A boy and his dog is one of the most enduring narrative tropes in popular literature, and for good reason. We tend to view our canine companions as embodiments of courage, loyalty and friendship.
Jack London, Fred Gibson, Harlan Ellison and many other novelists have produced classic stories about the bond between humans and dogs. But those are fables. Sometimes we can encounter heroic dogs in the real world.
Logan Black probably understands this narrative better than most. That, at least, is a logical conclusion after viewing his one-man show at the Kansas City Fringe Festival. Black, an actor and a veteran of the war in Iraq, wrote and performed “Bond: A Soldier and His Dog,” which I caught at its final performance Saturday afternoon. It’s an autobiographical account of his service in Iraq with an exceptional yellow lab named Diego. Together they sought out hidden bombs and munitions and survived to be reunited after Black left the Army.
To call it an affecting story is an understatement. Black describes his training with Diego and gives examples of Diego’s keen intelligence. He offers an account of their tours of duty in war zones, harrowing near-death experiences and the moral consequences of war, in which innocents can sometimes be mistaken for bad guys. The show is realistic to the extent that Black wears an authentic uniform and equipment, but he’s the only actor on stage and through his skill allows us to see the various backdrops in which he and Diego served — from beautiful river vistas to bombed-out villages with people living in abject poverty.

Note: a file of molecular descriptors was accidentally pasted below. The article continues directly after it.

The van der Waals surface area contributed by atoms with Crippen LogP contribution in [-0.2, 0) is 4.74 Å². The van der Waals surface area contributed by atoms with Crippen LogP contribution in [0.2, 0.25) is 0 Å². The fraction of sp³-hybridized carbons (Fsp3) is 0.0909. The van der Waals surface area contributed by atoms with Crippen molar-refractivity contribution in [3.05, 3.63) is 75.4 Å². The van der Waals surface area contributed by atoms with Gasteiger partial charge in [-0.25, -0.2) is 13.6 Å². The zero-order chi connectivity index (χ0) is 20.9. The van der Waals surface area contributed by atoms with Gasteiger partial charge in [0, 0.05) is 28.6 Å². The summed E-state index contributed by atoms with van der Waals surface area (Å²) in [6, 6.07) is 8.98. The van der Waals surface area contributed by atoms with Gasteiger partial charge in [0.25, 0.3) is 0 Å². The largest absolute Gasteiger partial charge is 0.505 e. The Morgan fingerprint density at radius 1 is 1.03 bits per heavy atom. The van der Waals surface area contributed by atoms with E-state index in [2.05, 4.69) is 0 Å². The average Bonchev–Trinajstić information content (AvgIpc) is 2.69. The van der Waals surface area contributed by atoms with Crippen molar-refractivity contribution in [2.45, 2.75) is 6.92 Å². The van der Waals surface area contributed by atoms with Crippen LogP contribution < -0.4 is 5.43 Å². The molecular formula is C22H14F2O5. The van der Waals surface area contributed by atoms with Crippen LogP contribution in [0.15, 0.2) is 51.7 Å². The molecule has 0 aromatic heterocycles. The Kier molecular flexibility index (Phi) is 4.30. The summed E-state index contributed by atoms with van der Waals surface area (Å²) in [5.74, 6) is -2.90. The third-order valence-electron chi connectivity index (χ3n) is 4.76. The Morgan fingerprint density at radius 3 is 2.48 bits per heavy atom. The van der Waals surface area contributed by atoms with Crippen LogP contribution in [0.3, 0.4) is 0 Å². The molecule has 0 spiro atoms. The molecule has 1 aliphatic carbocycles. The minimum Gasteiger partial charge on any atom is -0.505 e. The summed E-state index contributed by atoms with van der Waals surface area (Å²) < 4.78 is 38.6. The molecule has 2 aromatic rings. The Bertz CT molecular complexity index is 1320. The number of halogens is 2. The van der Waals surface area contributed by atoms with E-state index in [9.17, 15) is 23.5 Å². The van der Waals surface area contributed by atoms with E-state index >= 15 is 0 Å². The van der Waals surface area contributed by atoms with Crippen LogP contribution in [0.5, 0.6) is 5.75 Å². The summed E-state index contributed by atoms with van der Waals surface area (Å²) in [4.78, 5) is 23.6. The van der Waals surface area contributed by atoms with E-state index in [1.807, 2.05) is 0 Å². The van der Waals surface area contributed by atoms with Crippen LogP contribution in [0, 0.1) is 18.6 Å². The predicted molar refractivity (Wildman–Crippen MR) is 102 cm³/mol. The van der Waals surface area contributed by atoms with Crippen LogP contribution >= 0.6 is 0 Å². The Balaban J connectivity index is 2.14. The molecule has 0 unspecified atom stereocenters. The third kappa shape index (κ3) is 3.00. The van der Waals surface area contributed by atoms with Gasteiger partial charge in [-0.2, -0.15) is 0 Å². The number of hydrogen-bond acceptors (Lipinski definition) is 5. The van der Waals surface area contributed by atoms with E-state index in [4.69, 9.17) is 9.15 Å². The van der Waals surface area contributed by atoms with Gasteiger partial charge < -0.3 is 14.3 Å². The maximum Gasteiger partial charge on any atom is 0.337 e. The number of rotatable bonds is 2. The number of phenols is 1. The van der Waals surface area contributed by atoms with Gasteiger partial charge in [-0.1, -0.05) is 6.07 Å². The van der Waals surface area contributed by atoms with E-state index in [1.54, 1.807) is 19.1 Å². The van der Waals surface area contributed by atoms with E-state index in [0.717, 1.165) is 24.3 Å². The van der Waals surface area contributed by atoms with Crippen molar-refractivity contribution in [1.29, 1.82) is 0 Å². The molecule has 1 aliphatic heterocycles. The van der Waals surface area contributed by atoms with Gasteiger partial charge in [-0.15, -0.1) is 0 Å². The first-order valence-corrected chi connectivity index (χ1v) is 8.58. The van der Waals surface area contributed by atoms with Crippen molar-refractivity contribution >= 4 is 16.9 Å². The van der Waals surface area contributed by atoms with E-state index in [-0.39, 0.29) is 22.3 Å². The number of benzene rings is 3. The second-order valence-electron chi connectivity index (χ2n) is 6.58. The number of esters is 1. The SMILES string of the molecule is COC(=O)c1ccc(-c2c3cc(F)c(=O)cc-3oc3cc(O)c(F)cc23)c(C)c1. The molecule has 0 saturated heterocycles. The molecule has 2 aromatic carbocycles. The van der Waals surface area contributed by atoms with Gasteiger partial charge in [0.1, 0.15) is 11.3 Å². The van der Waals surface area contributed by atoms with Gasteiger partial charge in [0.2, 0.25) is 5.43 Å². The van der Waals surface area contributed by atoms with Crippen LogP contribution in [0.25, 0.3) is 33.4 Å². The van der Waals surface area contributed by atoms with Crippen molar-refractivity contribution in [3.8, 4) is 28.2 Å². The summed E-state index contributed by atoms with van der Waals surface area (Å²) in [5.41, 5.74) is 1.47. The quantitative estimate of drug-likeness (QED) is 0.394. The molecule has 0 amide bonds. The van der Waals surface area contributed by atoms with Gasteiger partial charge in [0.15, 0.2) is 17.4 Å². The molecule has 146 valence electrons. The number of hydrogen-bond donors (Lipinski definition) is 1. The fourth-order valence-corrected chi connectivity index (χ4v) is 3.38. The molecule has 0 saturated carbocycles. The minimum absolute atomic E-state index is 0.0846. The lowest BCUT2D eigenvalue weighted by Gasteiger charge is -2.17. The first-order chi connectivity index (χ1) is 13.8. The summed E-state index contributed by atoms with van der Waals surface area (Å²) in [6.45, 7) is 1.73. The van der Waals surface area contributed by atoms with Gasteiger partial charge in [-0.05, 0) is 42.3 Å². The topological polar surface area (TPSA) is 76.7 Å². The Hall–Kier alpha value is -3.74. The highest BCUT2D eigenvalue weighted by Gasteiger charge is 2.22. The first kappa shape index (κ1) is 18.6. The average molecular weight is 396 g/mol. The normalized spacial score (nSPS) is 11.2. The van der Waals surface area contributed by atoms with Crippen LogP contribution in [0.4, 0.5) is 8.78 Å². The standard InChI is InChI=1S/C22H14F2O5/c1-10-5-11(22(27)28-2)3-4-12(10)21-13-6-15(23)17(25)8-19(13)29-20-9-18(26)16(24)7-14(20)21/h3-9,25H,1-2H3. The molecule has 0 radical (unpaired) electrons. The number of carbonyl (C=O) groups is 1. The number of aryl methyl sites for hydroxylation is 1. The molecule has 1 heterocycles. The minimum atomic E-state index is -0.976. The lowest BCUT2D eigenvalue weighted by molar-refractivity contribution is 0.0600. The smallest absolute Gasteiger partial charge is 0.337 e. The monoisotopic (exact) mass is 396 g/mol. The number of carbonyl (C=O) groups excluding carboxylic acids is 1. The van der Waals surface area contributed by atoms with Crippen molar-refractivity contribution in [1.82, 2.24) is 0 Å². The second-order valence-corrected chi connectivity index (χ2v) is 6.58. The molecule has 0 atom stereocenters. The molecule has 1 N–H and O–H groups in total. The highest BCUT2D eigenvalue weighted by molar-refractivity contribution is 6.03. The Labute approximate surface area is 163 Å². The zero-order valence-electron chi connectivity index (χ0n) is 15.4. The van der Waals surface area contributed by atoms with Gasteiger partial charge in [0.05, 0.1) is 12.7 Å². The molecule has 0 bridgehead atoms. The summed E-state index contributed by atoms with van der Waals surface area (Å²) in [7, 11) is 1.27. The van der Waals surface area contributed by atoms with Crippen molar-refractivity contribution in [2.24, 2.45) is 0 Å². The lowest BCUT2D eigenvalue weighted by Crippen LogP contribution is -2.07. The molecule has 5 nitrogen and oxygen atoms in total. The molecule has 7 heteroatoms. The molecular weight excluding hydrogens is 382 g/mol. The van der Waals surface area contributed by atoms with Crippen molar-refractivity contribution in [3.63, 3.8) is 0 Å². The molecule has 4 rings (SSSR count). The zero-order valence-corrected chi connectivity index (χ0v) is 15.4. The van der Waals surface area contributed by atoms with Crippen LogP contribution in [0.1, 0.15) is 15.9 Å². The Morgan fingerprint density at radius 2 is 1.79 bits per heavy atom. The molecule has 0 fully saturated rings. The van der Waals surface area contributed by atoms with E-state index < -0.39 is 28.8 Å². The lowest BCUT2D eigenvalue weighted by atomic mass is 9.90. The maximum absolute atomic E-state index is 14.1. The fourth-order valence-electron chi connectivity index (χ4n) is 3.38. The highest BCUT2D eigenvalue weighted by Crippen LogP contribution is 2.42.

It’s also a story of healing. The war took a toll on both Black and his dog, and both reacted in different ways. But together, he suggests, they’ve been able to address lingering invisible wounds. The performance concluded with an appearance by Black’s fellow veteran, and it was instantly clear that Diego has mastered the ability to do something all actors dream of — to win over a crowd by doing virtually nothing. Logan took a few questions at the end of the performance, after which many in the audience — including yours truly — stepped up to the stage to meet a most remarkable dog. He gladly accepted pats from his new fans and sniffed a theater critic’s toes.
I hope Black can revive this piece at some point down the line. It’s a strong show.
To reach Robert Trussell, call 816-234-4765 or send email to firstname.lastname@example.org.